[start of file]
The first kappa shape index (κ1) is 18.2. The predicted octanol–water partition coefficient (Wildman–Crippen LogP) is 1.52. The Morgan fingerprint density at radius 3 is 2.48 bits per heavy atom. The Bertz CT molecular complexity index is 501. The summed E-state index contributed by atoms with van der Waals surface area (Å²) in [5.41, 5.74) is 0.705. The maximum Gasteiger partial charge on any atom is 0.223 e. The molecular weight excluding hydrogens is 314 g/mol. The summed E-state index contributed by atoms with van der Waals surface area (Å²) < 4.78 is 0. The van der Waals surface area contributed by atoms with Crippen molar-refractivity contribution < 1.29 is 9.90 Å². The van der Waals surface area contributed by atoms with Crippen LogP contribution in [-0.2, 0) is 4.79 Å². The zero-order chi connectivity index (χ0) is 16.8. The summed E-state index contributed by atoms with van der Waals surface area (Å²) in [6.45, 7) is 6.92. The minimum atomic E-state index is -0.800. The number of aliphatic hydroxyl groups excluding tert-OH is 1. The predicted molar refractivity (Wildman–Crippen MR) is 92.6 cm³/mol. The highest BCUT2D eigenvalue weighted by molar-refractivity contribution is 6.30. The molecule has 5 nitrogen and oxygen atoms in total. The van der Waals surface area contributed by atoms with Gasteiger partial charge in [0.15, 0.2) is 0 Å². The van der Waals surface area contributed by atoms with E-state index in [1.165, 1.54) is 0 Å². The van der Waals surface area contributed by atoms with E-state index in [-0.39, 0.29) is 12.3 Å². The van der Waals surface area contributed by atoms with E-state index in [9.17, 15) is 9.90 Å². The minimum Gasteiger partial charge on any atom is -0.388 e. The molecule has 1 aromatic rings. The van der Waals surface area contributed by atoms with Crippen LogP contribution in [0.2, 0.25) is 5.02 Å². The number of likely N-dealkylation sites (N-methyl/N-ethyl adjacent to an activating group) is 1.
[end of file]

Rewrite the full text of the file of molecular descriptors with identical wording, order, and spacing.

The first kappa shape index (κ1) is 18.2. The predicted octanol–water partition coefficient (Wildman–Crippen LogP) is 1.52. The Morgan fingerprint density at radius 3 is 2.48 bits per heavy atom. The Bertz CT molecular complexity index is 501. The summed E-state index contributed by atoms with van der Waals surface area (Å²) in [5.41, 5.74) is 0.705. The maximum Gasteiger partial charge on any atom is 0.223 e. The molecular weight excluding hydrogens is 314 g/mol. The summed E-state index contributed by atoms with van der Waals surface area (Å²) < 4.78 is 0. The van der Waals surface area contributed by atoms with Crippen molar-refractivity contribution < 1.29 is 9.90 Å². The van der Waals surface area contributed by atoms with Crippen LogP contribution in [-0.2, 0) is 4.79 Å². The zero-order chi connectivity index (χ0) is 16.8. The summed E-state index contributed by atoms with van der Waals surface area (Å²) in [6.45, 7) is 6.92. The minimum atomic E-state index is -0.800. The number of aliphatic hydroxyl groups excluding tert-OH is 1. The predicted molar refractivity (Wildman–Crippen MR) is 92.6 cm³/mol. The highest BCUT2D eigenvalue weighted by molar-refractivity contribution is 6.30. The molecule has 5 nitrogen and oxygen atoms in total. The van der Waals surface area contributed by atoms with Gasteiger partial charge in [0.15, 0.2) is 0 Å². The van der Waals surface area contributed by atoms with E-state index in [1.165, 1.54) is 0 Å². The van der Waals surface area contributed by atoms with E-state index in [-0.39, 0.29) is 12.3 Å². The van der Waals surface area contributed by atoms with E-state index in [9.17, 15) is 9.90 Å². The minimum Gasteiger partial charge on any atom is -0.388 e. The molecule has 1 aromatic rings. The van der Waals surface area contributed by atoms with Crippen LogP contribution in [0.2, 0.25) is 5.02 Å². The number of likely N-dealkylation sites (N-methyl/N-ethyl adjacent to an activating group) is 1.